To strengthen the motifs, and finish the dress ‘properly’, I sewed them down using a very fine, tight zig-zag stitch on my sewing machine. I sewed along one straight edge, right to the outside corner, sunk my needle, and lifted and turned. At the inside corners I sunk my needle at the inside turn, and lifted and turned. This leaves a tiny square of un-sewn-ness right at each inside corner, but covers all the raw edges, looks neat and tidy, and is strong enough to last for another 20 years – or 80.
Doing this took A LOT of time. It also used A LOT of thread. 3 spools I think…
I used it as an excuse to use up all my random spools of black thread, and you can even see two different shades of black thread on the straight border applique and the greek key applique:
The outline of the applique stitching shows on the reverse of the skirt, and you can clearly see where I turned at each corner.
The hem motifs were a mend/job finish, but I completely re-did the yoke from the original. Here is what it looked like when it started:
And my re-do:
I unpicked the original yoke, checked it against Janet Arnold to make sure that the pattern was true, and then used it to cut a new pattern out of white cotton sateen. I then stitched row after row of white cotton lace on to it, to imitate the effect of an all-lace fabric, such as was used in the original 1905 gown that Janet Arnold patterned.
Once again, lots of thread was used!
With the lace sewn down, I sewed on twill-tape channels for boning in the collar, and inserted the bones.
The back fastenings with hooks and eyes, so I used strips of scrap fabric to finish the raw back edges, and then hand-sewed on all the hooks.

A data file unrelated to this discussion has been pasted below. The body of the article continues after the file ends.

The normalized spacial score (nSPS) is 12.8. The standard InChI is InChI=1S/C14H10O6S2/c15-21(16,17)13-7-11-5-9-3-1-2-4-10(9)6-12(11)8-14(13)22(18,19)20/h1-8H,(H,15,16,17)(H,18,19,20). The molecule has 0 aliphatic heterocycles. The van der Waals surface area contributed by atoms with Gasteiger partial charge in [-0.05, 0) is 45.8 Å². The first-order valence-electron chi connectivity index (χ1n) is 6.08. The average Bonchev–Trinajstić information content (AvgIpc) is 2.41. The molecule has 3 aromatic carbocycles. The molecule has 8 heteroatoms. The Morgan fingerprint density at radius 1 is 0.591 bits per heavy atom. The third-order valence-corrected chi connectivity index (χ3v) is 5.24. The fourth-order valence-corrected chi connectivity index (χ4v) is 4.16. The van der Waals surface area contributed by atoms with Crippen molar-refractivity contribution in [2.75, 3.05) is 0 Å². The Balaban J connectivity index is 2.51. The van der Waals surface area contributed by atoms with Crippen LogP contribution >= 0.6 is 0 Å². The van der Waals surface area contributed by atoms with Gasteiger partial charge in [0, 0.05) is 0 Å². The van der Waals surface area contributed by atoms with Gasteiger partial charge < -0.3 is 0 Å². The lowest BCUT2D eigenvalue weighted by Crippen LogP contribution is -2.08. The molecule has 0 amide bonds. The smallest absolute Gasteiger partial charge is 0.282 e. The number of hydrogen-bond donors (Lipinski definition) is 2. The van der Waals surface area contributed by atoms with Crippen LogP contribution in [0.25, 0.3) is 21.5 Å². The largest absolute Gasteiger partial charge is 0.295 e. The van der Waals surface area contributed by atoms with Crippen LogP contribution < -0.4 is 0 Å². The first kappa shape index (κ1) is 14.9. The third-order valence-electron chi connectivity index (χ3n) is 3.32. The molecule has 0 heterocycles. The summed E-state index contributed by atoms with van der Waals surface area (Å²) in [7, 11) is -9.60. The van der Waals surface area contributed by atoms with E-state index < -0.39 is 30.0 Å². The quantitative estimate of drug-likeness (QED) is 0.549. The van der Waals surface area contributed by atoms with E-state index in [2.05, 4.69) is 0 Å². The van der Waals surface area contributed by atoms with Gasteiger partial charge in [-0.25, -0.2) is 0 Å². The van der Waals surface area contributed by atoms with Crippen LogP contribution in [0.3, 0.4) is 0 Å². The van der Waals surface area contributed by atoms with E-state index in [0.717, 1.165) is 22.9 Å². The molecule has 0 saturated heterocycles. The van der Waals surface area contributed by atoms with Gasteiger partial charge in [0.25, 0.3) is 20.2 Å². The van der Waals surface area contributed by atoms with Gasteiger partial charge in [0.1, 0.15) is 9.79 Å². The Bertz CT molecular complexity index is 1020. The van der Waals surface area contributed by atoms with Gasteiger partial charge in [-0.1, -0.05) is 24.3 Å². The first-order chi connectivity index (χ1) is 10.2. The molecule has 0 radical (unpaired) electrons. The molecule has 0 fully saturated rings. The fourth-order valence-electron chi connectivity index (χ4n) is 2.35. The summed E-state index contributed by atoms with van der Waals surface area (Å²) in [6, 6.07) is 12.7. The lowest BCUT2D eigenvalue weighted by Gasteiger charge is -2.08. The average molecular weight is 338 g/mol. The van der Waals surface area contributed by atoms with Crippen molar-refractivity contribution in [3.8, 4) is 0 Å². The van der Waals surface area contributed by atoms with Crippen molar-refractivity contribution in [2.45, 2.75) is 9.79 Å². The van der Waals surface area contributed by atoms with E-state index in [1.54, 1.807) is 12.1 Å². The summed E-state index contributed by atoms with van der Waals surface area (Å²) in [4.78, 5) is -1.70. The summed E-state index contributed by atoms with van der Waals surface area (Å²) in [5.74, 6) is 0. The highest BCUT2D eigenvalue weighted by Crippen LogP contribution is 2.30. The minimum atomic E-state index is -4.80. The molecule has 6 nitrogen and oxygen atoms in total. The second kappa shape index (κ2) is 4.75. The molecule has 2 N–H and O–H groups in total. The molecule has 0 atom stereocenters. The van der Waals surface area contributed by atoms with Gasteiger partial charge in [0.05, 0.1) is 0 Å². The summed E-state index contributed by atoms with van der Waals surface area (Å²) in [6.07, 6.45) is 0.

I was really worried about the collar being too tight, so I over-compensated, and it was actually far too large on A, but I’ve just tried it on another potential model who is a wee bit taller and a wee bit bigger, and it fit much better.
The waist of the back hooks is covered with a velvet rosette. Arnold’s original actually has two small ones, but I forgot to check this as I was finishing the dress, and just made one large one to fasten the velvet sash I’d re-done.
I also re-did the sleeves from the first gown. I unpicked the the sleeves as they were, but rather than using them as a pattern I went back to Arnold.
I patterned out Arnold’s sleeves, using a base of the white cotton sateen, as with the yoke, and for the fabric, white lawn with pintucks and bias-ruffles, and rows of the same cotton lace as the yoke.
The fabric came pre-pintucked and ruffled, but with rows of nasty nylon lace, which I unpicked and replaced with the cotton lace.
The finished effect was, well, big. Quite a bit more poof than I envisioned!
I mentioned before that the big-ness of the sleeves bugged me, and you all assured me that it needs to be there, but I’ve figured out what’s wrong. It’s not that the sleeves are too poofy – it’s that they are too long. They should end at the models fore-arm, not her wrist. So I had a play yesterday, and I’m going to shorten the bottom ruffle a tiny bit, and the top poof a good few inches, and I think it will fix all the proportion things with the dress that are bugging me.
Still, tiny things aside, I think A looked gorgeous in it, and I do love it, both as it was, as it is, and as it will be!
And I hope you found some of the construction details useful.
*Of course, I didn’t actually do the Greek Key motifs – Pamela did years ago, and I just stitched them down